We Spend $6.5 Billion Every Year on Divorces – There Has to be a Better Way

Have you been through a divorce? How was the experience? I know that it varies from couple to couple. For some it’s not much more than filing a few papers with the court and then each individual goes his or her own separate way. However, for others, it can be costly and traumatic, and can destroy relationships with children, other family members and friends.

I know of someone who spend $250,000 in legal fees getting a divorce. I know someone else who post- divorce never spoke to his children again. In other instances, I know where the divorcing parties used their children as pawns, trying to one-up on their ex-partners by bribing their children or painting a bad picture of their ex-partner to their children.

If divorce was rare, maybe the above scenarios would not be so bad. But divorce is not rare. In the US there are about 875,000 divorces a year. That’s one divorce approximately every 36 seconds and nearly 2,400 divorces per day. According to one website, the average divorce in the US costs about $7,500. That means we are spending about $6.5 billion a year on divorces.

So, divorces cost huge amount of money, they ruin families, they ruin relationships, and they ruin lives. You might as why. The situation is complex, but I believe there are four reasons why the system is as dysfunctional as it is. First, at the time of a divorce, people can be very emotional. Rejection by a partner, changes in living arrangements, concerns about finances, anger over possible indiscretions, and embarrassment all create potentially overwhelming emotions, and when people are overwhelmed by emotions, they often don’t make the most logical and rational decisions.

Second, we have legislation passed by well-intentioned fools that state that property acquired by either party during the marriage has common ownership, even if one of the partners in the marriage contributed significantly more to the accumulation of wealth than did the other partner. Now I know the argument is that you might have one partner who has a good income and goes to work, while the other partner is a stay-at-home parent who looks after the kids and the poodle. I get that. So, what we end up with is bad legislation to fix a problem that seemingly could be fixed by some other process or method.

Third, we have laws that require fathers (typically fathers although it could be mothers) to pay child support to take care of the children, yet in many cases these payments are excessive, and further, the law has not found an effective way to really enforce fathers to make these payments.

Finally, we have attorneys that take an adversarial approach to divorce, perhaps in part to drive up their fees, as opposed to encouraging the parties to the divorce to settle matters amicable and fairly. My observations suggest attorneys can “add fuel to the fire” making the situation worse than it really needs to be.

I have a few suggestions even though they may seem a bit radical. However, given the high cost to society, both in dollars and in ruined lives, maybe a radical solution is needed.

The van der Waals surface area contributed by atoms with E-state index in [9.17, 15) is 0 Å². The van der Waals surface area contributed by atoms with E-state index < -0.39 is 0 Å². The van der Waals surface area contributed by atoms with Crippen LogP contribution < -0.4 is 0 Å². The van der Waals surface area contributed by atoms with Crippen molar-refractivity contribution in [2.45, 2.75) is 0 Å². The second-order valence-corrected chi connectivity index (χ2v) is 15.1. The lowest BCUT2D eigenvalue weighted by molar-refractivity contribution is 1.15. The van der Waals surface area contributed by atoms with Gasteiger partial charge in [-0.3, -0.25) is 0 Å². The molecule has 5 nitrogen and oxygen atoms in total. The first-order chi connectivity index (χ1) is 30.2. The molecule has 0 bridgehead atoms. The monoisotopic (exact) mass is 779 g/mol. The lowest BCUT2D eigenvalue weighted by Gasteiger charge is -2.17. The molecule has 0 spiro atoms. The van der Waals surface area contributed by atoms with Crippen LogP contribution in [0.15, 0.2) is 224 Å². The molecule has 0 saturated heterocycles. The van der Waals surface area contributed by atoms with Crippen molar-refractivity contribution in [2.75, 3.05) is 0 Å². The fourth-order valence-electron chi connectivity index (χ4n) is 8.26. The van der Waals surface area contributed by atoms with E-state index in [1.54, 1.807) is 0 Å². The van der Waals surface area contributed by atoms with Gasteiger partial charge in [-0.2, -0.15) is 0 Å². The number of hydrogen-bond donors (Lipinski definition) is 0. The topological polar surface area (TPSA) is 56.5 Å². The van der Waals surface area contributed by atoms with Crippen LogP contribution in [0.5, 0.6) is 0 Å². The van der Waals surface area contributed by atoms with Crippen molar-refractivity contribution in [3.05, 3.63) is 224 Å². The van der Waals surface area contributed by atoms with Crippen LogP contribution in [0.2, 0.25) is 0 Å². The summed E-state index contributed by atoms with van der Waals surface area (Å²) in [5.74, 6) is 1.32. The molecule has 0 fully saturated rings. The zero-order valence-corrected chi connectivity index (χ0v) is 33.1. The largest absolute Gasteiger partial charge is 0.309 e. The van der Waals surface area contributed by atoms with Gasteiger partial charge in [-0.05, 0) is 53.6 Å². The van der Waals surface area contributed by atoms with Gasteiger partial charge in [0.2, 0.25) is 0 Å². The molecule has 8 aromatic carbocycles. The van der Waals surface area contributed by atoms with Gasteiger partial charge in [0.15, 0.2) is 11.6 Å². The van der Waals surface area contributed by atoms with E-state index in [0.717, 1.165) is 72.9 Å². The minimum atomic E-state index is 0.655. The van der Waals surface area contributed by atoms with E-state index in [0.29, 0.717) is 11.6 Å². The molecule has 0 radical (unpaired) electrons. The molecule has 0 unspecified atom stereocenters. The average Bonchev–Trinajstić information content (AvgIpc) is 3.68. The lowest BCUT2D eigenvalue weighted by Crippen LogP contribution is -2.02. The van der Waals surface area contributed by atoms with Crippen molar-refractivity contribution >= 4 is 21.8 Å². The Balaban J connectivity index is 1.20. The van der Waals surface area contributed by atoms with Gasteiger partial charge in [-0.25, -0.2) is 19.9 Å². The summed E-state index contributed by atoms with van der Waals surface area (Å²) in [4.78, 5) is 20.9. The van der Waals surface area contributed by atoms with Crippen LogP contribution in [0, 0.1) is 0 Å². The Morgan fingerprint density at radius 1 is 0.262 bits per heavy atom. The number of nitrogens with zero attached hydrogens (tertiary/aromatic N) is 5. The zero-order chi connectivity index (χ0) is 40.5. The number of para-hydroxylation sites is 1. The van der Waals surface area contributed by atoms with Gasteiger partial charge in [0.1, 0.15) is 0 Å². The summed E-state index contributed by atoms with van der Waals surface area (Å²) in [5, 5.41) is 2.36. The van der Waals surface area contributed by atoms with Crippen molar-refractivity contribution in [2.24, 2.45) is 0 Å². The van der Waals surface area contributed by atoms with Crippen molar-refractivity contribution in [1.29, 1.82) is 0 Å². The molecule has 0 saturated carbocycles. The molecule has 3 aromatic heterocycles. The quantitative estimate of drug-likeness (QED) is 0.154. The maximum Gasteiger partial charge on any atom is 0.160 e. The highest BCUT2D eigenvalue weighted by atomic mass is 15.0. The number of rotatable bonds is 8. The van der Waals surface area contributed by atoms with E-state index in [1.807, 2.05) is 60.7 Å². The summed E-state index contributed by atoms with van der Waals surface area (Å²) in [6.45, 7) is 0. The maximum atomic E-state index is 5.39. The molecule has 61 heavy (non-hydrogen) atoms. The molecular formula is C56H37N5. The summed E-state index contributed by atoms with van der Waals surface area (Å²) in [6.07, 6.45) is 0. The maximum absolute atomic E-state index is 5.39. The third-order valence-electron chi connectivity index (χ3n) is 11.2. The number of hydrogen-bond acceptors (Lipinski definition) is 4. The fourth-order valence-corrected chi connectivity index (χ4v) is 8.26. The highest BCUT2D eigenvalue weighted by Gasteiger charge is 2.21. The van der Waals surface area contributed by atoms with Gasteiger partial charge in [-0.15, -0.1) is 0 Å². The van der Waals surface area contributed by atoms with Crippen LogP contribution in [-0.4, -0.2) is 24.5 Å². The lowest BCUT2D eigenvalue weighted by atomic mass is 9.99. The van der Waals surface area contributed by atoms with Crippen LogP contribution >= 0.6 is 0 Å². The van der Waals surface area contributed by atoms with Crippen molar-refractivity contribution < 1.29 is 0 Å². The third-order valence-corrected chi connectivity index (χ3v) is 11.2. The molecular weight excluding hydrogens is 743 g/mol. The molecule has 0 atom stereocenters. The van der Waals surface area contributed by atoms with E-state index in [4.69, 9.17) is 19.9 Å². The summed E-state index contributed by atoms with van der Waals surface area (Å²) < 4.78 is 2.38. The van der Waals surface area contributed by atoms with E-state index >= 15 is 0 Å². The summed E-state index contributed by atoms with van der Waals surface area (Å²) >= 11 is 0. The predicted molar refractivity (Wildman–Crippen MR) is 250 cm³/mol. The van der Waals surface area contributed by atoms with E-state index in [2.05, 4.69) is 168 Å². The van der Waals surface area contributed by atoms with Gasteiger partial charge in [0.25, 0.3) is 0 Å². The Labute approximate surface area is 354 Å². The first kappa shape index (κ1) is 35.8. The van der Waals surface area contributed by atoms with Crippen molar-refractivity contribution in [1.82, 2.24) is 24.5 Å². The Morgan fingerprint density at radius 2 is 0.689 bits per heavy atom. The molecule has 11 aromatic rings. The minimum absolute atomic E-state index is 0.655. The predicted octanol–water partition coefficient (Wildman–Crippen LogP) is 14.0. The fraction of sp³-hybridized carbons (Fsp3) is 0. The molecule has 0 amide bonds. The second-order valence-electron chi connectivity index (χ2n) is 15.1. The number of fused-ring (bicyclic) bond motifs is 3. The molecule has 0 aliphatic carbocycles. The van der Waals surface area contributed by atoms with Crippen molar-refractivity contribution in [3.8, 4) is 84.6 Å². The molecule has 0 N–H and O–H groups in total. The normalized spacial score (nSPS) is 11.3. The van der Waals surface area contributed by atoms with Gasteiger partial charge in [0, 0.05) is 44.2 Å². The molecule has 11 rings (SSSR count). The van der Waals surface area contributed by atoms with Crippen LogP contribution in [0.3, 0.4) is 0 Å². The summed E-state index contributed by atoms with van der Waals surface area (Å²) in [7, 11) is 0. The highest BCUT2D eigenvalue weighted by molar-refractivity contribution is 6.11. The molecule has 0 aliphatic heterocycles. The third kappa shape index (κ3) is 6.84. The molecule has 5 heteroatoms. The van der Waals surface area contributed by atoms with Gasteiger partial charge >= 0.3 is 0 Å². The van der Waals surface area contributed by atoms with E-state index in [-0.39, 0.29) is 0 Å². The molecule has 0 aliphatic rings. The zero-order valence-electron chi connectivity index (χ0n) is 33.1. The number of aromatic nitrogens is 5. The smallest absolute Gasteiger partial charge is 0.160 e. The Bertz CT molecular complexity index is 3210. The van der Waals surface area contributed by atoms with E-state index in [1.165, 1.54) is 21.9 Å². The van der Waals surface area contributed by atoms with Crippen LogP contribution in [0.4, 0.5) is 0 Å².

First, I would change marriage law so that a marriage license, just like most contracts, has a term and termination date. In other words, the marriage is automatically dissolved at a specific point in time unless the parties to the marriage agree to extend the contract for another ten years, fifteen or twenty years.

Second, I would make it a requirement that people getting married sign something that stipulates how the assets of the marriage will be split up should divorce occur. I know we have pre-nuptial agreements but having been through that dysfunctional process, we need a better process that does not require the involvement of attorneys. I will have more to say on this subject in another article. This stipulation about assets should also include agreement on such things as child customer, child support, spousal support and so on. While these are hefty subjects to be discussing at least if they are addressed before the marriage the parties should be less emotional and more logical in coming to terms that make sense.

Third, I would require that people getting marriage take some sort of training before making the plunge. The government requires us to pass a test before we get a driver’s license. Why not require people who intend to get married to also take some classes or training so they are better equipped to handle the issues that can come up in a marriage. This is a role that churches, and other religious institutions could play.

Finally, we need to figure out a way to get the attorneys out of the divorce business. $6.5 billion in fees so that people can figure out how to go their separate ways seems ridiculous and a huge waste of society’s capital. Maybe we have a do-it-your divorce process where the parties figure this out themselves, maybe with the assistance of a mediator or counselor (who is not an attorney), and then file the paperwork without the involvement of an attorney.

I know what I am proposing seems radical. But the situation we have now is way too costly and way to destructive. If aliens from Alpha Centauri observed how we handle divorce, they would think we are crazy. We are smart people. There must be a better way.